2.29__ 2903____ 6647______ 8892_____ 0.75 ____Tartan 4000
2.25__ 2400____ 5400______ 7200_____ 0.75 ____Solana 41
2.11__ 3266____ 6891______ 8936_____ 0.77 ____Catalina 400
1.98__ 2494____ 4938______ 6396_____ 0.77 ____C&C 121
2.30__ 2736____ 6292______ 8140_____ 0.77 ____Bavaria Sport
1.93__ 3340____ 6446______ 7900_____ 0.82 ____Beneteau First 40
1.99__ 4100____ 8159______ 9988_____ 0.82 ____Hallberg-Rassy 40
2.35__ 2760____ 6486______ 7600_____ 0.85 ____Wauquiez Centurion 40s
2.50__ 2520____ 6300______ 6900_____ 0.91 ____Sly 42
2.40__ 2995____ 7188______ 7590_____ 0.95 ____Dehler 40
1.80__ 3000____ 5400______ 5600_____ 0.96 ____B Yachts, B 42
3 00__ 1800____ 5400______ 5500_____ 0.98 ____Pogo 12.5
2.50__ 2730____ 6825______ 6800_____ 1.00 ____X 41 One Design
3.00__ 1800____ 5400______ 4800_____ 1.13 ____Pogo40 Racer/Cruser
2.47__ 3100____ 7657______ 6400_____ 1.20 ____Archambault A40rc
2.40__ 3000____ 7200______ 5600_____ 1.29 ____B Yachts, B 42
That concept seems interesting, I mean: Draft*Ballast/Weight. It was divised by you or you have seen it in another place?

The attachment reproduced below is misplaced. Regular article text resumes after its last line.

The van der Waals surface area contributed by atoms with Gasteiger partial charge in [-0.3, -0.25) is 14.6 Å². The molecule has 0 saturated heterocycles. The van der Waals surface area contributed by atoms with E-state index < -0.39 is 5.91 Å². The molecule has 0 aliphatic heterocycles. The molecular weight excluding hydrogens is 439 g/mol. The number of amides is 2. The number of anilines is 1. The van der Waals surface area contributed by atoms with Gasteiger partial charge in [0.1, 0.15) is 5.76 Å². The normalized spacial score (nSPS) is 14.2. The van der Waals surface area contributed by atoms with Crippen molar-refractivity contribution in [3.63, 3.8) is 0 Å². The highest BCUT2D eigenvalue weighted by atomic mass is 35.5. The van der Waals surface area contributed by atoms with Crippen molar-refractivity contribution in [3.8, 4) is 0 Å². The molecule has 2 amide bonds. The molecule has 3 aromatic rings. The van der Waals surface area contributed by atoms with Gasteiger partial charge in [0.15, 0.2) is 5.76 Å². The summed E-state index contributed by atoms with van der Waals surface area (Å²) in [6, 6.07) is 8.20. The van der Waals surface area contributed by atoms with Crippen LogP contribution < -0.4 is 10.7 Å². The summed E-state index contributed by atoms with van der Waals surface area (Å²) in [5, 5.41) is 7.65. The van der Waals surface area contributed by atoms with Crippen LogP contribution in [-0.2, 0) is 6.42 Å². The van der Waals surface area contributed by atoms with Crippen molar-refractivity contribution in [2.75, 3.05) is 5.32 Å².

Of course this only works for bulbed keels and not all bulbed keels are similar. I will try to better the data you have posted and perhaps you can later improve that board . I assume the Dehler 40 is the 41? And I think the ballast you have for it is not the one from the racing version (draft 2.40) but the ballast from the version with 2.0 draft and the weight should be 8000kg, for the cruising version. What is the Bavaria sport? Is the 40s?

The information provided is also only valid for reserve stability and not overall stability unless you are comparing boats with the same beam (for the same length).

Beam is very important to form stability and form stability is very important to generate initial stability and that is the one that is used to power the boat. That's why fast beamy boats with an average number, like the Dufour 40e, can have the stability to carry a lot of sail. Compare it for instance with the First 40, a boat with a not dissimilar performance and you are going to see that the First has a much bigger number (better reserve stability) but the sail that it can carry is about the same (same initial stability). That's because the First is a narrower boat.

Again., thanks for this contribuition, that seems to be a very interesting one

Regards

Paulo
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Old 05-30-2011